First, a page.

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Of heady murder, spoil and villany.
If not; why, in a moment, look to see
The blind and bloody soldier with foul hand
Defile the locks of your shrill-Ihrieking daughters ;
Your fathers taken by the silver beards,
And their most reverend heads dasht to the walls ?
Your naked infants spitted upon pikes,
While the mad mothers with their howls confus'd
Do break the clouds ; as did the wives of Jewry,
At Herod's bloody-hunting flaughter-men.
What say you will you yield, and this avoid ?
Or, guilty in defence, be thus destroy'd ?

Enter Governor upon the Walls.
Gov. Our expectation hath this day an end :
The Dauphin, of whom succours we entreated,
Returns us, that his pow'rs are not yet ready
To raise so great a fiege. Therefore, great King,
We yield our town and lives to thy soft mercy:
Enter our gates, dispose of us and ours,
For we no longer are defensible.

K. Henry. Open your gates; come, uncle Exeler,
Go

you and enter Harfleur, there remain,
And fortify it strongly 'gainst the French:
Use mercy to them all. For us, dear Uncle,
The winter coming on, and sickness growing
Upon our soldiers, we'll retire to Calais.
To-night in Harfleur we will be your guest,
To-morrow for the march we are addrest.

[Flourish, and enter the town. S CE N E V.

The French Court.
Enter Catharine, and an old Gentlewoman.
Cath.

ALICE, tu as été en Angleterre, & tu parles

bien le language. Alice. Un peu, Madame.

Cath.

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Cath. Je te prie de m'enseigner ; il faut, que j'aprenne à parler. Comment appellez vous la main in Anglois. Alice. La main, ell' eft appellée, de hanil. Cath. De hand.

Et le doyt? Alice. Le doyt? ma foy, je oublie le dort ; mais je me souviendra le doyt; je pense, qu'ils ont appellé des fingres; oui, de fingres

Cath. La main, de hand; le doyt, le fingres. Je pense, que je suis le bon escolier. J' ay gaignée deux mots & Anglois z efiement; comment appellez vous les ongles?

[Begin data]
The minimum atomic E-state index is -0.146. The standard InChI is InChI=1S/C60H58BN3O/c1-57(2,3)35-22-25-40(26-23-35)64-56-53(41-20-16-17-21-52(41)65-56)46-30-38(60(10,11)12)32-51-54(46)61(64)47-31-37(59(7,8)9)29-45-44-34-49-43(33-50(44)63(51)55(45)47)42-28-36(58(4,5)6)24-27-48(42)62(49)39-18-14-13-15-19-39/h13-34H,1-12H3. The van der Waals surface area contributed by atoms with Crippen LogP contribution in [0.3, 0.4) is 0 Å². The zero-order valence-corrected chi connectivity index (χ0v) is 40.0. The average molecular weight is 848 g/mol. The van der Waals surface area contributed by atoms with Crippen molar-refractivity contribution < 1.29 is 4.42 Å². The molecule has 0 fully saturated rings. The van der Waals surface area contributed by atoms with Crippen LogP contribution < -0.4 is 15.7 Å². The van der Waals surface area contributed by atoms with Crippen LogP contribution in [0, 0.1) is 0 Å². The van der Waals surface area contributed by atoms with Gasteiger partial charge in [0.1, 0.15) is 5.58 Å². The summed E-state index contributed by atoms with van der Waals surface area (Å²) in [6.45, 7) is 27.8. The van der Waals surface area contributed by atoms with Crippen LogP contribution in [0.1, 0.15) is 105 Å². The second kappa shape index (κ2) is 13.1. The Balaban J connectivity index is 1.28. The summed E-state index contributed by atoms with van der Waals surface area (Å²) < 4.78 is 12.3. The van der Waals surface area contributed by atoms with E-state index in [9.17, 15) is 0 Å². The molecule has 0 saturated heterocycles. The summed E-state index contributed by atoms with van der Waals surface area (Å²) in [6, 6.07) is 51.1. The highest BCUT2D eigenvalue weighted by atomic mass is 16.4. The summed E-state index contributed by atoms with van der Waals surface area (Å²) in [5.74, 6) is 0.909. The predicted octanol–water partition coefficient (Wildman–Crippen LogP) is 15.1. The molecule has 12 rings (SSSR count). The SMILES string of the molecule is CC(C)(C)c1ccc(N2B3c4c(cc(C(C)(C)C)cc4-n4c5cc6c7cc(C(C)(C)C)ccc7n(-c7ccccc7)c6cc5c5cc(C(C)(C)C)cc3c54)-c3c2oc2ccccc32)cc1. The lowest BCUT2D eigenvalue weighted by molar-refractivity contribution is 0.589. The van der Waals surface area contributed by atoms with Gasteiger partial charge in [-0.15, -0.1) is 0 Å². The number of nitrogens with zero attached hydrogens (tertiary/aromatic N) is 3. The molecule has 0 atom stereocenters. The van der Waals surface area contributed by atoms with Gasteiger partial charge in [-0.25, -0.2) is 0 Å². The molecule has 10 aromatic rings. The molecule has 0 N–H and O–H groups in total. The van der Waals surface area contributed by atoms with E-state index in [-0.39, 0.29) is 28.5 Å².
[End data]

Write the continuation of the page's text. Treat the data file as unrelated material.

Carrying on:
Alice. Les ongles, les appellons de nayles.

Cath. De nagles. Efcoutes : dites moy, si je parle bien: de hand, de fingres, de nagles.

Alice. C'est bien dit, madame ; il est fort von Anglois.
Cath. Dites moy en Anglois, le bras.
Alice. De arme,

madame.
Cath. Et le coude.
Alice. D'elbow.

Cath. } elbow : je m'en faitz la repetition de tous les niots, que vous m'avez apprins des a present.

Alice. Il est trop difficile, madame, comme je pense.

Cath. Excuse moy, Alice; escoutez ; d' hand, de fingre, de nyles, d'arme, de bilbow.

Alice. D'elbow, madame.

Cath. O Segineur' Dieu ! je m'en oublie d'elbow ; comment appellez vous le col?

Alice. De neck, madame.
Cath. De neck; & le menton ?
Alice. De chin.
Cath. De fin : le col, de neck : le menton, de fin.

Alice. Oui. Sauf votre honneur, en verité, vous prononces les mots aussi droit, que les natifs d'Angleterre.

Cath. Je ne doute point d'apprendre par la grace de Dieu, en peu de tempis.

Alice. Ñ'avez vous pas deja oublié ce que je vous ay enfrignée ?

Cath. Non, je reciteray à vous promptement; d'hand, de fingres, de nayles, de arme.

)

Alice. De nayles, madame.
Cath. De nayles, de arme, de ilbow.
Alice. Sauf votre honneur, d' elbow.

Cath. Ainsi, dis je d elbow, de neck, de fin': comment appellez vous les pieds, & de robe ?

Alice. Le foot, madame, & le coun.

Cath. Le foot, « le coun!. O Seigneur Dieu ! ces font des mots mauvais, corruptibles & impudiques, é non pour les dames d'honneur d'ufer : je ne voudrois prononcer ces mots devant les Seigneurs de France, pour tout le monde ; il faut le foot, & le coun, neant-moins. Je reciteray une autrefois ma lecon ensemble; d hand, de fingre, de nayles, d'arme, d' elbow, de neck, de fin, de foot, de coun.

Alice. Excellent, madame.
Cath. C'est alez pour une fois, allons nous en disner.

[Exeunt. SC E N E VI.

Presence- Chamber in the French Court..
Enter the King of France, the Dauphin, Duke of Bourbon